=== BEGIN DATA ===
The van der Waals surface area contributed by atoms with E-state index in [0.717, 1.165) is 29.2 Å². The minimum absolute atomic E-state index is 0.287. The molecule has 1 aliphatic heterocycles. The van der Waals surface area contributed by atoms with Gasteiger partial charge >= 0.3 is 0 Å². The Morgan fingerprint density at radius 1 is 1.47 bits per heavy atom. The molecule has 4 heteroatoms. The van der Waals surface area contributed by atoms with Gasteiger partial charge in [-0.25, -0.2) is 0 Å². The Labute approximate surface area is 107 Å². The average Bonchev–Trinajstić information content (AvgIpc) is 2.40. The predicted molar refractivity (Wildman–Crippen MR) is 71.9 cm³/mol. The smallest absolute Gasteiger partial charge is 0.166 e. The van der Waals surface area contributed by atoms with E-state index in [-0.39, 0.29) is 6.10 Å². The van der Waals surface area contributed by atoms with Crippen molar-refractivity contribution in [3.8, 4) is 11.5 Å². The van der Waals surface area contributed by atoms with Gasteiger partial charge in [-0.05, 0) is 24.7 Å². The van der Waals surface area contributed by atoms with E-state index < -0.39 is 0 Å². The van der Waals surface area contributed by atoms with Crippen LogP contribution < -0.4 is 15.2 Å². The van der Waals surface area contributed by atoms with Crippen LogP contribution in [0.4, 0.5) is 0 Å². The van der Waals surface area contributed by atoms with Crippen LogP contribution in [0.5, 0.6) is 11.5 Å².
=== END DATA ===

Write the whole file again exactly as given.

The van der Waals surface area contributed by atoms with E-state index in [0.717, 1.165) is 29.2 Å². The minimum absolute atomic E-state index is 0.287. The molecule has 1 aliphatic heterocycles. The van der Waals surface area contributed by atoms with Gasteiger partial charge >= 0.3 is 0 Å². The Morgan fingerprint density at radius 1 is 1.47 bits per heavy atom. The molecule has 4 heteroatoms. The van der Waals surface area contributed by atoms with Gasteiger partial charge in [-0.25, -0.2) is 0 Å². The Labute approximate surface area is 107 Å². The average Bonchev–Trinajstić information content (AvgIpc) is 2.40. The predicted molar refractivity (Wildman–Crippen MR) is 71.9 cm³/mol. The smallest absolute Gasteiger partial charge is 0.166 e. The van der Waals surface area contributed by atoms with E-state index in [-0.39, 0.29) is 6.10 Å². The van der Waals surface area contributed by atoms with Crippen molar-refractivity contribution in [3.8, 4) is 11.5 Å². The van der Waals surface area contributed by atoms with Gasteiger partial charge in [-0.05, 0) is 24.7 Å². The van der Waals surface area contributed by atoms with E-state index < -0.39 is 0 Å². The van der Waals surface area contributed by atoms with Crippen LogP contribution < -0.4 is 15.2 Å². The van der Waals surface area contributed by atoms with Crippen LogP contribution in [0.4, 0.5) is 0 Å². The van der Waals surface area contributed by atoms with Crippen LogP contribution in [0.5, 0.6) is 11.5 Å².